Step 3 - Involve the whole team in the process of determining how goals will be achieved

Break the team into functional working groups to brainstorm the process of developing and prioritising action plans for their areas. The plans should focus on identifying the critical success factors (CSFs) for their functional area given the agreed vision of the business. These CSFs should be backed up with specific actions detailing what needs to happen to ensure the CSF is satisfied, by whom and when.

Consider the quality example in the context of a hotel per the previous step. CSFs might include:

  • Being able to measure quality in both our hotel and our competitors will be mandatory. If the accepted measure is an annual survey by an industry journal it is imperative to know how they compile it and take steps to anticipate its outcomes and act ahead of time to influence them, i.e. a tracking system is needed.
  • Anticipating trends of customer-perceived quality in hotels means monitoring international trends, perhaps speaking with key interior designers, and attending trade shows and conventions, i.e. a proactive system of competitive intelligence is needed.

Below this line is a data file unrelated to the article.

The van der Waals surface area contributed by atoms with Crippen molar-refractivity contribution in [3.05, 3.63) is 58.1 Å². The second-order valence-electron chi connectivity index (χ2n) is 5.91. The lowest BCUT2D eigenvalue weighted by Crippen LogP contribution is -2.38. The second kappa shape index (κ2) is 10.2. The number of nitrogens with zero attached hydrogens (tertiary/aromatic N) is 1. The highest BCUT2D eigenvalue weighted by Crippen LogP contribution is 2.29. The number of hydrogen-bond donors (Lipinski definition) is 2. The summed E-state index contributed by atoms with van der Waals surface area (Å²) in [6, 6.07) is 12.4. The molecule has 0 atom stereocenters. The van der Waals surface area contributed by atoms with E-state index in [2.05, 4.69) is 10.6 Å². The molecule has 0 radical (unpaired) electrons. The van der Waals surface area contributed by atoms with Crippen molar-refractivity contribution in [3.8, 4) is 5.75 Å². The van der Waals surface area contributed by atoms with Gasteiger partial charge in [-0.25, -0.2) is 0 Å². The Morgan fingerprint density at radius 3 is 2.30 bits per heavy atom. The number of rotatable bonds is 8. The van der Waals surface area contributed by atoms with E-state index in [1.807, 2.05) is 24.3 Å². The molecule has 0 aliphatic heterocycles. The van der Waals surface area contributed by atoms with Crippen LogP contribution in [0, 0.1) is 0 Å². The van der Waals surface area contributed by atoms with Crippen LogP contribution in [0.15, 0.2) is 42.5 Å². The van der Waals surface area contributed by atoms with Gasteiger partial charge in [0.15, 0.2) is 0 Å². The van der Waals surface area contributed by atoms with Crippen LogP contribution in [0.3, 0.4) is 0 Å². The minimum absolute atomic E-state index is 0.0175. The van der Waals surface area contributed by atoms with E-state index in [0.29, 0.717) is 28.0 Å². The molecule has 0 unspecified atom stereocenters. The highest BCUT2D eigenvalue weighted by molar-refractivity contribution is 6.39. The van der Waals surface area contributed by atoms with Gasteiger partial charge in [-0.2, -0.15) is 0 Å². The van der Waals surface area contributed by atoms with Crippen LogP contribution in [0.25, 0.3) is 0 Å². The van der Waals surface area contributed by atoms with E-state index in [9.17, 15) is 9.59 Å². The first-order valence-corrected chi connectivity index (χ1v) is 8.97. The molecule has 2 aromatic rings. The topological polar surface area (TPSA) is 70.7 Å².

• Being able to act quickly to match changing quality expectations ahead of the competition is where 'the rubber hits the road'. Whilst changing room shape and size cannot be done overnight, many changes can be arranged quickly, e.g. a broadened offering of beds (perhaps e.g. traditional, futon, water bed etc.) Be alert to changing food tastes, methods of booking, checking out and payment, offers of “free” services, e.g. shoe cleaning, shoulder / foot massages etc.

Encourage creative thinking but remember, it must all be funded and must pay for itself somehow.

Step 4 - Implement a monitoring system to measure progress

Establish reasonable benchmarks, i.e. KPIs, and milestones for each of the functional CSFs. Develop systems and processes for tracking team members toward those goals. Recognition and reward systems can also be used to motivate team member performance.


A series of action plans for each functional area that team members throughout the organisation can use as a guide for supporting the business' vision. Each action plan must:

  • Be clearly aligned to realising the vision
  • Have actions that are specific and actionable
  • Include timelines and milestones. Specify the CSFs and KPIs
  • Allocate responsibility for execution and monitoring of progress
  • Be costed as far as possible


Encourage buy-in to the business' vision. Team members should share the vision and the best way to do so is to gain their involvement in the development of the action plans.

Encourage creative thinking about how to realise the vision - not just the obvious steps that may be very expensive.


Make the action plans too tactical and budget-oriented. Visions are long-term goals and should not be confused with annual budget objectives.